The government is expecting the food and drink industry to sign pledges to slash the calories in an average shopping basket by up to 5%, and has warned it will consider a fat tax if retailers and suppliers fail.

Health secretary Andrew Lansley this week called for mass reformulation of products, smaller portion sizes and clearer information about calorie content.
As revealed by The Grocer last week, Lansley said he wanted to slash five billion calories from the UK’s diet – the equivalent of five Olympic swimming pools full of cola per day.

“If we don’t make sufficient progress from voluntary partnerships, we will consider regulatory interventions,” he said, adding that the Responsibility Deal had already brought about change – including a reduction in salt levels and the elimination of artificial trans-fats – years earlier than could have been achieved by regulation.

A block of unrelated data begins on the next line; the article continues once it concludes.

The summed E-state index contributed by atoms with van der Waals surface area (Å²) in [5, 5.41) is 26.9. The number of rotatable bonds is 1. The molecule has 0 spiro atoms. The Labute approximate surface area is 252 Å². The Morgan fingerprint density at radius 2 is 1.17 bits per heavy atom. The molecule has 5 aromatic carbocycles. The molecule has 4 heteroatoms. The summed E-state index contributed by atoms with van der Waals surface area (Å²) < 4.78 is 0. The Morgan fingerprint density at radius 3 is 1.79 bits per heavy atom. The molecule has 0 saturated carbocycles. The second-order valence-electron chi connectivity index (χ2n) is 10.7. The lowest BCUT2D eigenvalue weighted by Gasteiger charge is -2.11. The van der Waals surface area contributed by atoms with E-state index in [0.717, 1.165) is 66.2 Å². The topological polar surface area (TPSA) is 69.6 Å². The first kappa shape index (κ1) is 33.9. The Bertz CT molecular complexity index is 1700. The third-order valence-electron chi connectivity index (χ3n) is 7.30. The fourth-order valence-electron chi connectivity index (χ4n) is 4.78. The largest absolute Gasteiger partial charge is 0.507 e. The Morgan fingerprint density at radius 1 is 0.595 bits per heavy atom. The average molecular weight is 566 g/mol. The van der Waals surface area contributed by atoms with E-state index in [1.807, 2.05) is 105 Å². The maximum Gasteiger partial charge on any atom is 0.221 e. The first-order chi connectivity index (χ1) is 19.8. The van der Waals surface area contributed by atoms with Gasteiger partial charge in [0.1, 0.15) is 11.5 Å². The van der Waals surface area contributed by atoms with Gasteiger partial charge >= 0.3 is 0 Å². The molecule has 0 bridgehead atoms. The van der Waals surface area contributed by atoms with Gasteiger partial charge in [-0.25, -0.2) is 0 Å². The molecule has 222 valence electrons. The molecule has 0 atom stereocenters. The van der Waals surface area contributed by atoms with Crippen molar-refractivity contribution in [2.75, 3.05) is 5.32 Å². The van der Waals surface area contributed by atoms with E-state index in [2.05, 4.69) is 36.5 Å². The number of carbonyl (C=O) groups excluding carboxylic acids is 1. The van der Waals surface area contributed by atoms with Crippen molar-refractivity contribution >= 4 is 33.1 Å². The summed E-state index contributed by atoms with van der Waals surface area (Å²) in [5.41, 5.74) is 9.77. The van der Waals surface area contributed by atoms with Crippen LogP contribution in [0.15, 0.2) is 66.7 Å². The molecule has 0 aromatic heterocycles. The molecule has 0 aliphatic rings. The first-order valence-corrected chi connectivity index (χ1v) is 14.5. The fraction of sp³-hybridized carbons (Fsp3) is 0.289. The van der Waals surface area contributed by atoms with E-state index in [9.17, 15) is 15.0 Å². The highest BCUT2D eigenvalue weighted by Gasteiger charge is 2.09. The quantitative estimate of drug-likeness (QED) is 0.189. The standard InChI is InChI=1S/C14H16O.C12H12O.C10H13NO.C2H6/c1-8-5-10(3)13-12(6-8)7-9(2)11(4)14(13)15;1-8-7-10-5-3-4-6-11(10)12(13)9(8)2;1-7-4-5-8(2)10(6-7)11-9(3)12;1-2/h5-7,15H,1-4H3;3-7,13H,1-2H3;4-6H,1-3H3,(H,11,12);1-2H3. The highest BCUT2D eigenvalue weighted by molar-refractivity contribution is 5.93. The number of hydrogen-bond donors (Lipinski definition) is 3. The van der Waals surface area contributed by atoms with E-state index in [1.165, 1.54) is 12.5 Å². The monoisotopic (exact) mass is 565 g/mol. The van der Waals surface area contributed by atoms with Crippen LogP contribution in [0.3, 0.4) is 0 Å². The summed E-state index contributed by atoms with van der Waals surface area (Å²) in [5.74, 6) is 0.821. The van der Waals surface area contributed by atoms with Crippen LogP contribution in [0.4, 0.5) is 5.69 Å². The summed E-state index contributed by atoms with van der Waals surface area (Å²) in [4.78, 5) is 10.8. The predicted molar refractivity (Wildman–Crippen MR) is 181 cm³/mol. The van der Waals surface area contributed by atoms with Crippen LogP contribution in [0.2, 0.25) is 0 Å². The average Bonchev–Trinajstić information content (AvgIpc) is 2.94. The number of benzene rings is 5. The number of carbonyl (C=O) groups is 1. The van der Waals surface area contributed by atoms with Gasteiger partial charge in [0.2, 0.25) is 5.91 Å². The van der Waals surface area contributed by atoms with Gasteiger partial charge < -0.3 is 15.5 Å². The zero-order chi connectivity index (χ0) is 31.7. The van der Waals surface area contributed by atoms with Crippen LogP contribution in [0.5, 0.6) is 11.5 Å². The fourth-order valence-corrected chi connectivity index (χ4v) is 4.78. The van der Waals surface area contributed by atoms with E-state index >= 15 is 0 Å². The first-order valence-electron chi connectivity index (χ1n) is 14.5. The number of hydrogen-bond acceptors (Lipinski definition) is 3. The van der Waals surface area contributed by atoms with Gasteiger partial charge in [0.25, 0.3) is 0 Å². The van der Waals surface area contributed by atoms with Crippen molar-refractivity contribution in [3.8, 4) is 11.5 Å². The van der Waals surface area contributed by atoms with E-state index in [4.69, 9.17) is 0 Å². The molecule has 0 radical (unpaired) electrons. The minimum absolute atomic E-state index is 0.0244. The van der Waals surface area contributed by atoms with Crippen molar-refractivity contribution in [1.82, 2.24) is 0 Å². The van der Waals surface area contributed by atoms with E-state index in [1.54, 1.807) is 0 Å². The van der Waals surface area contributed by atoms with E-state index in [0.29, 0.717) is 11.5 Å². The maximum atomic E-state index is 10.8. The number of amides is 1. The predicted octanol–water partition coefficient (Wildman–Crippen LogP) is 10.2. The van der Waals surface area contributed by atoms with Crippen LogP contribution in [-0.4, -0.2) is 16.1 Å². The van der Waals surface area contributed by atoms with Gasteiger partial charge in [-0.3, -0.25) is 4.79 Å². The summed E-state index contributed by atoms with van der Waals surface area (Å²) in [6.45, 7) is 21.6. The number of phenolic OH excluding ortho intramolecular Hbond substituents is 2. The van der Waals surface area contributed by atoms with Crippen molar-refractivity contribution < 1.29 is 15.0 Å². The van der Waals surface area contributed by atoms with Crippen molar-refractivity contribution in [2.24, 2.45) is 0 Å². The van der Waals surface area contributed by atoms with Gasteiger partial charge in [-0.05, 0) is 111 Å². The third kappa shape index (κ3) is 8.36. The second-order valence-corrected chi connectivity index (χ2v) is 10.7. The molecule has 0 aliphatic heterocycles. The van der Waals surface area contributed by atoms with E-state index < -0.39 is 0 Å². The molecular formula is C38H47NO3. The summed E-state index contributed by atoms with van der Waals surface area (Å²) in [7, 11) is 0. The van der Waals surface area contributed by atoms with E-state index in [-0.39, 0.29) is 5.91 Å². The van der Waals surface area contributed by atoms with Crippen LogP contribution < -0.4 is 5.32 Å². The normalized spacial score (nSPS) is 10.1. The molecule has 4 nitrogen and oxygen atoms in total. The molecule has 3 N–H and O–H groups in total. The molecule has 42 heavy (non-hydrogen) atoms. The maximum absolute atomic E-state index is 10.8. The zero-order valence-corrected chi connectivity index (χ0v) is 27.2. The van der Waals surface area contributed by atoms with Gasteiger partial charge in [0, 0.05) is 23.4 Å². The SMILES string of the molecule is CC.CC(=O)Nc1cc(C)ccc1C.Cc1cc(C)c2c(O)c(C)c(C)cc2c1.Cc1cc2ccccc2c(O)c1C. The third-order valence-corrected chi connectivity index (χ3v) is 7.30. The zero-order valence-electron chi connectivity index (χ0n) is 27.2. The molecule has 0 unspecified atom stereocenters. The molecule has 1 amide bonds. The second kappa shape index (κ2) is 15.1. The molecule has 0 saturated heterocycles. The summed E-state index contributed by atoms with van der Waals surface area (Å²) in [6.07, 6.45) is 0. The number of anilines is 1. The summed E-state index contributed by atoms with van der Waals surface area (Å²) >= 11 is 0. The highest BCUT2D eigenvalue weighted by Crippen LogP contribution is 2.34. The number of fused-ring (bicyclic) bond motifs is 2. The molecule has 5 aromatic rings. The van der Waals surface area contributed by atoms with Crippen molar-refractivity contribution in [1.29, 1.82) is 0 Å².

“We’d prefer to achieve change without introducing extra costs to customers,” Lansley added.

The move to slash the nation’s calorie count comes as a new government report raised the recommended daily calorie intake. The Scientific Advisory Committee on Nutrition changed the recommended calorie intake from 2,550 to 2,605 per day for men, and from 1,940 to 1,991 for women – although Lansley said it would be “misleading” to suggest this meant people could eat more.

The new recommendations are actually lower than those included in the SACN’s original draft, exclusively revealed by The Grocer in 2009, which recommended a daily limit of 2,900 calories for men and 2,320 for women. However, too many people ate far more than the new guidelines, Lansley stressed.

“We are pleased to see the government taking a holistic approach,” said Terry Jones, director of communications at the FDF, which said it would work in partnership with the DH.

Andrew Opie, BRC director of food policy, added: “We are doing a lot to help, but individuals have to take responsibility for their choices and there must be recognition of the role of exercise and education.